A Note to Nurses on Skin Cancer Awareness Month


May is Skin Cancer Awareness month. What are some of the important conversations nurses should be having with their patients about the disease?

May is Skin Cancer Awareness month. Nurses can be key educators for patients — and their families – about the importance of sun safety, as well as the other risk factors for melanoma and other skin cancers.

According to the American Cancer Society (ACS), skin cancer is the most common type of cancer in the United States, with about 8 of every 10 being basal cell carcinomas. While ultraviolet (UV) exposure is the most common (and most discussed) cause, there are other risk factors that nurses should discuss with their patients.

Other Risks Include:

  • Skin tone
  • Previous radiation exposure
  • Exposure to chemicals
  • Previous skin cancer diagnosis
  • Being older/male
  • Having the HPV infection
  • Smoking

Additionally, according to the Dutch DCOG-LATER cohort study, childhood cancer survivors who lived at least 5 years past their diagnosis may be at an increased risk for developing skin cancer compared to the general population.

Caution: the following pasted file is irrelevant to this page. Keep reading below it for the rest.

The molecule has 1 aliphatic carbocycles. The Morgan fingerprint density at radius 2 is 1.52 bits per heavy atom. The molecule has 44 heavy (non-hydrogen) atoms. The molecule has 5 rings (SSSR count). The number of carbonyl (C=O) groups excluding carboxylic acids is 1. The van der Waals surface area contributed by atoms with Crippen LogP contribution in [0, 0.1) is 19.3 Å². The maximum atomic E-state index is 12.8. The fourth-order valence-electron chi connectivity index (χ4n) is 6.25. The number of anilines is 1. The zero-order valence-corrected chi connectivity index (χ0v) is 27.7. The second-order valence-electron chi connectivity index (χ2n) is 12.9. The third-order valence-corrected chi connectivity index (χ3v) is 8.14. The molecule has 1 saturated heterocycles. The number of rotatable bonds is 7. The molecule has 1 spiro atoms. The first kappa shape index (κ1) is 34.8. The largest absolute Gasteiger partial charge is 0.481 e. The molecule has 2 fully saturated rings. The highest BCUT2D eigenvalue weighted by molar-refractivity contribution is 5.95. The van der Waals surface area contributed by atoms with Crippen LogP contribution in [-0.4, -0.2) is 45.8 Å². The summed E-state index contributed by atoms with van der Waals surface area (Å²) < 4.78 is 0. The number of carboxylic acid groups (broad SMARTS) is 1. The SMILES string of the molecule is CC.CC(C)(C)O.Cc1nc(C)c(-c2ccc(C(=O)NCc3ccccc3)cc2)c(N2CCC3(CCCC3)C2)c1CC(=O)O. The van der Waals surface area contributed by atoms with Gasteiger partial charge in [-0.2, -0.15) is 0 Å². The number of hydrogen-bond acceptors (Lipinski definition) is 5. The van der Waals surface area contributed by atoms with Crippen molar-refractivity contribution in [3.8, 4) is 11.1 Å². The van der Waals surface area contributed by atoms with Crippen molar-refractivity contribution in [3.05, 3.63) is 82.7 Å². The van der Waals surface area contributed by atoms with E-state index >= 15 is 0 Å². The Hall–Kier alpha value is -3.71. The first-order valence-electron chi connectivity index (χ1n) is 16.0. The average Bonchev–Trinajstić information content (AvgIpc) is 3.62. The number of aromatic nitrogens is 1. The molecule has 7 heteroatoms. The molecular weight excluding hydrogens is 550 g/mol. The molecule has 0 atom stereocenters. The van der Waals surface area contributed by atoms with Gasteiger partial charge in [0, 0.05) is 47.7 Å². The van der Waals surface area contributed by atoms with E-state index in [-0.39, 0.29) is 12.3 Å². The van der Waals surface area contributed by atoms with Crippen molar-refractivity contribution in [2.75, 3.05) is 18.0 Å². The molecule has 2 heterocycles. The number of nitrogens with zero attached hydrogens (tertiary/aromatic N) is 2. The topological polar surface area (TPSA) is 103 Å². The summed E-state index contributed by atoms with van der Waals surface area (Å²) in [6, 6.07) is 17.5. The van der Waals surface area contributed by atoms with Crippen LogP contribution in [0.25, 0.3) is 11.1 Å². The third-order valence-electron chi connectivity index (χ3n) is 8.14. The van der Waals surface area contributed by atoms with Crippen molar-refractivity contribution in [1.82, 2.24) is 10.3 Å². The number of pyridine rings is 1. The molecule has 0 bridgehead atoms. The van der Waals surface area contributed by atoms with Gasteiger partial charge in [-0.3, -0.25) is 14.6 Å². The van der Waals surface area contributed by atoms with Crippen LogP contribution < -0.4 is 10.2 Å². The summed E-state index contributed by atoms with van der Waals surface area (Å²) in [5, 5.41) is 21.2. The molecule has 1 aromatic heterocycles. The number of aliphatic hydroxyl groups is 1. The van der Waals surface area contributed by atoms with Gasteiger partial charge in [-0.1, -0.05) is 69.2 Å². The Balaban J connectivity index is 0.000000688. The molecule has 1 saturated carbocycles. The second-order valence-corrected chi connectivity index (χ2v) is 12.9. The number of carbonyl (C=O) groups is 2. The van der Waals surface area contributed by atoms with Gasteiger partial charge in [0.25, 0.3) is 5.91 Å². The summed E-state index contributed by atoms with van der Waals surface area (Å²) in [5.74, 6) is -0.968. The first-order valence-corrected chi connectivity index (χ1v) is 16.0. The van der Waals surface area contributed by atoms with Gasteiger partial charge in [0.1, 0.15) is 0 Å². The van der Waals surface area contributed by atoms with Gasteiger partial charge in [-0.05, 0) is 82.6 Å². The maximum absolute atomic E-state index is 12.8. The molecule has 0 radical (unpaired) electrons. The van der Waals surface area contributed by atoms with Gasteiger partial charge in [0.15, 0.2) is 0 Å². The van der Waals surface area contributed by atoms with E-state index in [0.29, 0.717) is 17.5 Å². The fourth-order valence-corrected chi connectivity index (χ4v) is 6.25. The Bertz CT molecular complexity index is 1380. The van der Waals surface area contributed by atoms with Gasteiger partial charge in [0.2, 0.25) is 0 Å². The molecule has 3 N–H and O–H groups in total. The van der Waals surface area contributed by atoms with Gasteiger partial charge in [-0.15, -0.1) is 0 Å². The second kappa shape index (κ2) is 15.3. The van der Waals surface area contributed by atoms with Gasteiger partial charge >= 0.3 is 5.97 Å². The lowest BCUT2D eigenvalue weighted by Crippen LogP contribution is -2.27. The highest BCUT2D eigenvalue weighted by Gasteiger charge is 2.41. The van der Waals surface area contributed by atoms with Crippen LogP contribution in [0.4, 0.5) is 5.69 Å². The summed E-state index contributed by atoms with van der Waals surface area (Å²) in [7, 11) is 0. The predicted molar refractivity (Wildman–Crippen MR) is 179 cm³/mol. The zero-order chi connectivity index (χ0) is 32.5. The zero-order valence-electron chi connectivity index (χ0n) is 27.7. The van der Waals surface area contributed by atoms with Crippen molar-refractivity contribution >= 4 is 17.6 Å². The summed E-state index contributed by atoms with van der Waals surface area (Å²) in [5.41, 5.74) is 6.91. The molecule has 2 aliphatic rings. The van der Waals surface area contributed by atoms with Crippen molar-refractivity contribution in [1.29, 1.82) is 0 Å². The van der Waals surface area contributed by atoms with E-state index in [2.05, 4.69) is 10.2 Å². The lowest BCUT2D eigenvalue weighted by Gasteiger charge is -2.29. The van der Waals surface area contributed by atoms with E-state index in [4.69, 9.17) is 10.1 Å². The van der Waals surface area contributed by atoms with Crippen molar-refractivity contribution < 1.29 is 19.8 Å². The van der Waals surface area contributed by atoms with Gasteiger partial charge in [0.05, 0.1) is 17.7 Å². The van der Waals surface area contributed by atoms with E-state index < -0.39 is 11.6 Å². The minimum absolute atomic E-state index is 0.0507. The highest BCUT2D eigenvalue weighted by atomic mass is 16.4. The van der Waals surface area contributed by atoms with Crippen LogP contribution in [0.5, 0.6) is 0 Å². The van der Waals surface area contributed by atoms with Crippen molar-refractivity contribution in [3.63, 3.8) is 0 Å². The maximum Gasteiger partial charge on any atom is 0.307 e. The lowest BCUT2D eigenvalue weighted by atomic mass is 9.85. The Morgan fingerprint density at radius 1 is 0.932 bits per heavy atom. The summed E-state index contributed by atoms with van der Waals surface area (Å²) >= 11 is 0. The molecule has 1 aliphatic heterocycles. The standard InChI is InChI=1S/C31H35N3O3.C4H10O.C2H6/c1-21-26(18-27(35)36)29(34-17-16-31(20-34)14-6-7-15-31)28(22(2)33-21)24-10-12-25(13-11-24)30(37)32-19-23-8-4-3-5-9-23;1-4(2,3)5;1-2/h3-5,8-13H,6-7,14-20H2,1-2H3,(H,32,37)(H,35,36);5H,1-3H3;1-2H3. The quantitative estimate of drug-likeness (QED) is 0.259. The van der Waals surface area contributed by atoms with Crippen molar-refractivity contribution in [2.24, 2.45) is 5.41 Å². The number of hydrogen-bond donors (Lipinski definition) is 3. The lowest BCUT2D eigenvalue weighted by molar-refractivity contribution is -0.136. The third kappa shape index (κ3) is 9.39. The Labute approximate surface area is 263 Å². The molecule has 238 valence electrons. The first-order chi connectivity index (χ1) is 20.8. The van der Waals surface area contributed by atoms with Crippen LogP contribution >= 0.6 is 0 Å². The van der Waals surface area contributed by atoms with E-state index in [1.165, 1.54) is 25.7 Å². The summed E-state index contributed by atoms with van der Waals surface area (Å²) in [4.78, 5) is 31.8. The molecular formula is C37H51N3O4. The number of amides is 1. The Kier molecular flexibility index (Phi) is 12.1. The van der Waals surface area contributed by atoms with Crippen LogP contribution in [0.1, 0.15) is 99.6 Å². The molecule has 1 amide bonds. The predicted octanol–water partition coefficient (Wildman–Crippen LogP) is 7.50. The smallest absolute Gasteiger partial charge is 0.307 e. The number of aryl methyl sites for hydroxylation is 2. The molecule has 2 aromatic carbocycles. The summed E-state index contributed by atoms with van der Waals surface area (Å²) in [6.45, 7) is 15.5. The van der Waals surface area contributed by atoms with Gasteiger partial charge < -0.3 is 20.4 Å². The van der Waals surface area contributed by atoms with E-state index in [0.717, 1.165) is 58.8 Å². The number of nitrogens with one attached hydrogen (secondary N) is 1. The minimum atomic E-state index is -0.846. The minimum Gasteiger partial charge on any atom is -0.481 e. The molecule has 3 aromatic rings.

Looking Ahead

The ACS explained that skin cancer instances are increasing across the country, due to a number of reasons, including better detection, people getting more exposure to the sun, and a longer lifespan.

The good news is that the treatment field for skin cancer and melanoma is expanding rapidly — and it’s important for oncology nurses to keep up. Thanks to new treatment types such as immunotherapy agents, BRAF and MEK inhibitors, and combinations regimens, response rates continue to climb in people with melanoma.

As treatments for these patients continue to expand, it is particularly important for nurses to be aware of adverse events (AEs) that can come along with them, especially as each class of drug may have its own unique AE profile.

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